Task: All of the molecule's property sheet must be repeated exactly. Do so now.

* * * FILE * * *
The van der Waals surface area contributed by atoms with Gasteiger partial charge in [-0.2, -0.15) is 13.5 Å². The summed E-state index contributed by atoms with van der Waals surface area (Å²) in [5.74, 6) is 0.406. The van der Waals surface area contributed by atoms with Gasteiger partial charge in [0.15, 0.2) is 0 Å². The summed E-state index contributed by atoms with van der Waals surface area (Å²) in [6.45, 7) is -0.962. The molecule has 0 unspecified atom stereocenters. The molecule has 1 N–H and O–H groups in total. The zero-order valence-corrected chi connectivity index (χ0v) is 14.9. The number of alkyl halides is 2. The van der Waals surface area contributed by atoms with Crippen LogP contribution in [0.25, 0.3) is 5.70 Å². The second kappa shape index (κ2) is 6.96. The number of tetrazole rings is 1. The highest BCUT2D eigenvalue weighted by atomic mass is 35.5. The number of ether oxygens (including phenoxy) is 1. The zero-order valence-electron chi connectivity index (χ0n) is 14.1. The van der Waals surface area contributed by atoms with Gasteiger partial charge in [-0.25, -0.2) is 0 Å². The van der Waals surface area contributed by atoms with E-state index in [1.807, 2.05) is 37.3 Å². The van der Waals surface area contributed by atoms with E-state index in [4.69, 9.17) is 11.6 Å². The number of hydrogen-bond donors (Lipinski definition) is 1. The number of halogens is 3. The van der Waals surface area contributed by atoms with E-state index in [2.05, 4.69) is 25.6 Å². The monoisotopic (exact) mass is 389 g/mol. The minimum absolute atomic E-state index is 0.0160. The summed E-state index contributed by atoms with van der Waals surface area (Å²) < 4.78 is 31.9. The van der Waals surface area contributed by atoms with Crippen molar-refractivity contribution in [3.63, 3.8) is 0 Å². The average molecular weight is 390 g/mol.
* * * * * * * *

The van der Waals surface area contributed by atoms with Gasteiger partial charge in [-0.2, -0.15) is 13.5 Å². The summed E-state index contributed by atoms with van der Waals surface area (Å²) in [5.74, 6) is 0.406. The van der Waals surface area contributed by atoms with Gasteiger partial charge in [0.15, 0.2) is 0 Å². The summed E-state index contributed by atoms with van der Waals surface area (Å²) in [6.45, 7) is -0.962. The molecule has 0 unspecified atom stereocenters. The molecule has 1 N–H and O–H groups in total. The zero-order valence-corrected chi connectivity index (χ0v) is 14.9. The number of alkyl halides is 2. The van der Waals surface area contributed by atoms with Crippen LogP contribution in [0.25, 0.3) is 5.70 Å². The second kappa shape index (κ2) is 6.96. The number of tetrazole rings is 1. The highest BCUT2D eigenvalue weighted by atomic mass is 35.5. The number of ether oxygens (including phenoxy) is 1. The zero-order valence-electron chi connectivity index (χ0n) is 14.1. The van der Waals surface area contributed by atoms with Gasteiger partial charge in [-0.25, -0.2) is 0 Å². The van der Waals surface area contributed by atoms with E-state index in [1.807, 2.05) is 37.3 Å². The van der Waals surface area contributed by atoms with E-state index in [4.69, 9.17) is 11.6 Å². The number of hydrogen-bond donors (Lipinski definition) is 1. The number of halogens is 3. The van der Waals surface area contributed by atoms with E-state index in [2.05, 4.69) is 25.6 Å². The monoisotopic (exact) mass is 389 g/mol. The minimum absolute atomic E-state index is 0.0160. The summed E-state index contributed by atoms with van der Waals surface area (Å²) < 4.78 is 31.9. The van der Waals surface area contributed by atoms with Crippen molar-refractivity contribution in [3.63, 3.8) is 0 Å². The average molecular weight is 390 g/mol.